As promised, Telstra has made major changes to the prices of its BigPond ADSL broadband services. One welcome change is the elimination of 200MB monthly download limits on its cheapest plans and a shift to shaping on some services, but not all the news is so good.
The 200MB limit on el cheapo plans (which would get eaten up by iTunes updates most months, let alone when major security patches are needed) has long been the biggest flaw in Telstra's services. (Many other ISPs also sell similar plans wholesaled from Telstra, but as the owner of the copper and the biggest provider in the market, it deserves the biggest kicking.)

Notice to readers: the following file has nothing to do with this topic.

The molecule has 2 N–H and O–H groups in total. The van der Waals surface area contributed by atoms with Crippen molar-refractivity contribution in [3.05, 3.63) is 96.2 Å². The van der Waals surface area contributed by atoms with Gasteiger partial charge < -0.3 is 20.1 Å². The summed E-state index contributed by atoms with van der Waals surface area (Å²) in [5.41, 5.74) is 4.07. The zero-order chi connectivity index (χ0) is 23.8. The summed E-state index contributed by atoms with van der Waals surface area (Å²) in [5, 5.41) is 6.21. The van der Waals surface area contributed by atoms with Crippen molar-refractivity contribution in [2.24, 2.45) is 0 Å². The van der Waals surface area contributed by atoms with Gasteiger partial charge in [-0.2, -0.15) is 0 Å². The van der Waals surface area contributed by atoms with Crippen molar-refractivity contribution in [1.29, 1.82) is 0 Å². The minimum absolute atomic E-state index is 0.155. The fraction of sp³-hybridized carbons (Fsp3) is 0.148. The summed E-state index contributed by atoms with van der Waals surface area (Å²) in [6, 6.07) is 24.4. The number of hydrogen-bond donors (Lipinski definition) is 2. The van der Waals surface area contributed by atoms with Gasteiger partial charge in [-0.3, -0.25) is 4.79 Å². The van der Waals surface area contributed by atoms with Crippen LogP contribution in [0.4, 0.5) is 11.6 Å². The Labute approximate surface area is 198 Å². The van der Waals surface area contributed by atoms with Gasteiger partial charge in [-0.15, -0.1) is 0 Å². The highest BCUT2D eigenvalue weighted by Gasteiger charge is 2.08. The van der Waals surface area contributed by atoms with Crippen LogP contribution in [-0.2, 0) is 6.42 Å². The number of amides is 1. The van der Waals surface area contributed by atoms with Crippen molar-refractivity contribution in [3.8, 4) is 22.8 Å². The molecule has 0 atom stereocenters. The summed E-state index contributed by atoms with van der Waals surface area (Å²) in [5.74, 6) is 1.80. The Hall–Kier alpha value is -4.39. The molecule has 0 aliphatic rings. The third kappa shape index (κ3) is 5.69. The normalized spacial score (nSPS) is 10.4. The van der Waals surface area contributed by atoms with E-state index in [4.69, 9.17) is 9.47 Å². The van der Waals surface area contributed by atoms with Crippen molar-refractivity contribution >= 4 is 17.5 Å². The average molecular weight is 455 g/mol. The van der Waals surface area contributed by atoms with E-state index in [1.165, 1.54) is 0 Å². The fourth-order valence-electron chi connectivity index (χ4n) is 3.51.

So the shift from 200MB to 2GB -- probably enough for occasional email and Net users who aren't addicted to Channel BT -- is good news. The $29.95 a month price for that assumes a 24-month contract and an existing Telstra home line, but that tends to be the case in the target market for cheap plans anyway.
Most of the other changes announced today apply when bundling multiple services (such as phone, mobile, Internet and Foxtel). Some of those plans include shaping options or unlimited local calls, a sign VOIP providers are biting into the Big T's revenues.
It will be interesting to see how other providers respond to the changes. Telstra says the new plans will become available on December 1 and existing customers will be switched onto the new plans over time, though it's lamentably hazy on dates for anyone who doesn't make the switch themselves online. And the plans still require long-term sign-up, which is a bad idea in the rapidly evolving ISP marketplace.
Would those plans make you think twice about Telstra? Share your ISP wisdom in the comments.